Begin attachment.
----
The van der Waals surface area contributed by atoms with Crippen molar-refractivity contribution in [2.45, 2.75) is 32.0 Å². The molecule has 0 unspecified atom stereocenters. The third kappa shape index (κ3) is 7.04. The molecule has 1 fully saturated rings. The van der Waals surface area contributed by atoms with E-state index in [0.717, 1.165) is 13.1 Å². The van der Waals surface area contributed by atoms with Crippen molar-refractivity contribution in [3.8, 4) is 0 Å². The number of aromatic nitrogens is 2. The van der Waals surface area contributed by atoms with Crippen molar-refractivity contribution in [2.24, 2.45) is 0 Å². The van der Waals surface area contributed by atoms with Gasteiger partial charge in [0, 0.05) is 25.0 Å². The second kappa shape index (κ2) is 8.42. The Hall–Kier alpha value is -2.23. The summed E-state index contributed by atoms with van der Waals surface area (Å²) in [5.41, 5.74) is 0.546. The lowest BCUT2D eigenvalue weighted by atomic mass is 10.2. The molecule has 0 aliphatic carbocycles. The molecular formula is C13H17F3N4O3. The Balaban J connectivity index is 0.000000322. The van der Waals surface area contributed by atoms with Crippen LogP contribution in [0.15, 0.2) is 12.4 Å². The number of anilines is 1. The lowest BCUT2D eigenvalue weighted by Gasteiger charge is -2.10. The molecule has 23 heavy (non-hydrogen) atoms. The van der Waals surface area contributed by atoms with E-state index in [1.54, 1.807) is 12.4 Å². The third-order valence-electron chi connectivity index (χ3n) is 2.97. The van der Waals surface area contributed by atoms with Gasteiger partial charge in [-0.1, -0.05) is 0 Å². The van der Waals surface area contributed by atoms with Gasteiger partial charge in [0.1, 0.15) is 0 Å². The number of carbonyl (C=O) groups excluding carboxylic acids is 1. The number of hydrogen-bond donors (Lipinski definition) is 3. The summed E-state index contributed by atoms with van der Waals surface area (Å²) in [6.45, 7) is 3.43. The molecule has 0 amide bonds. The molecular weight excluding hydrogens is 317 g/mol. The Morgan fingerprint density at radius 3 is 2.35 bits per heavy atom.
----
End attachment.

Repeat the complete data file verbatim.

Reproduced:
The van der Waals surface area contributed by atoms with Crippen molar-refractivity contribution in [2.45, 2.75) is 32.0 Å². The molecule has 0 unspecified atom stereocenters. The third kappa shape index (κ3) is 7.04. The molecule has 1 fully saturated rings. The van der Waals surface area contributed by atoms with E-state index in [0.717, 1.165) is 13.1 Å². The van der Waals surface area contributed by atoms with Crippen molar-refractivity contribution in [3.8, 4) is 0 Å². The number of aromatic nitrogens is 2. The van der Waals surface area contributed by atoms with Crippen molar-refractivity contribution in [2.24, 2.45) is 0 Å². The van der Waals surface area contributed by atoms with Gasteiger partial charge in [0, 0.05) is 25.0 Å². The second kappa shape index (κ2) is 8.42. The Hall–Kier alpha value is -2.23. The summed E-state index contributed by atoms with van der Waals surface area (Å²) in [5.41, 5.74) is 0.546. The lowest BCUT2D eigenvalue weighted by atomic mass is 10.2. The molecule has 0 aliphatic carbocycles. The molecular formula is C13H17F3N4O3. The Balaban J connectivity index is 0.000000322. The van der Waals surface area contributed by atoms with Crippen LogP contribution in [0.15, 0.2) is 12.4 Å². The number of anilines is 1. The lowest BCUT2D eigenvalue weighted by Gasteiger charge is -2.10. The molecule has 23 heavy (non-hydrogen) atoms. The van der Waals surface area contributed by atoms with E-state index in [1.54, 1.807) is 12.4 Å². The third-order valence-electron chi connectivity index (χ3n) is 2.97. The van der Waals surface area contributed by atoms with Gasteiger partial charge in [-0.1, -0.05) is 0 Å². The van der Waals surface area contributed by atoms with Gasteiger partial charge in [0.1, 0.15) is 0 Å². The number of carbonyl (C=O) groups excluding carboxylic acids is 1. The number of hydrogen-bond donors (Lipinski definition) is 3. The summed E-state index contributed by atoms with van der Waals surface area (Å²) in [6.45, 7) is 3.43. The molecule has 0 amide bonds. The molecular weight excluding hydrogens is 317 g/mol. The Morgan fingerprint density at radius 3 is 2.35 bits per heavy atom.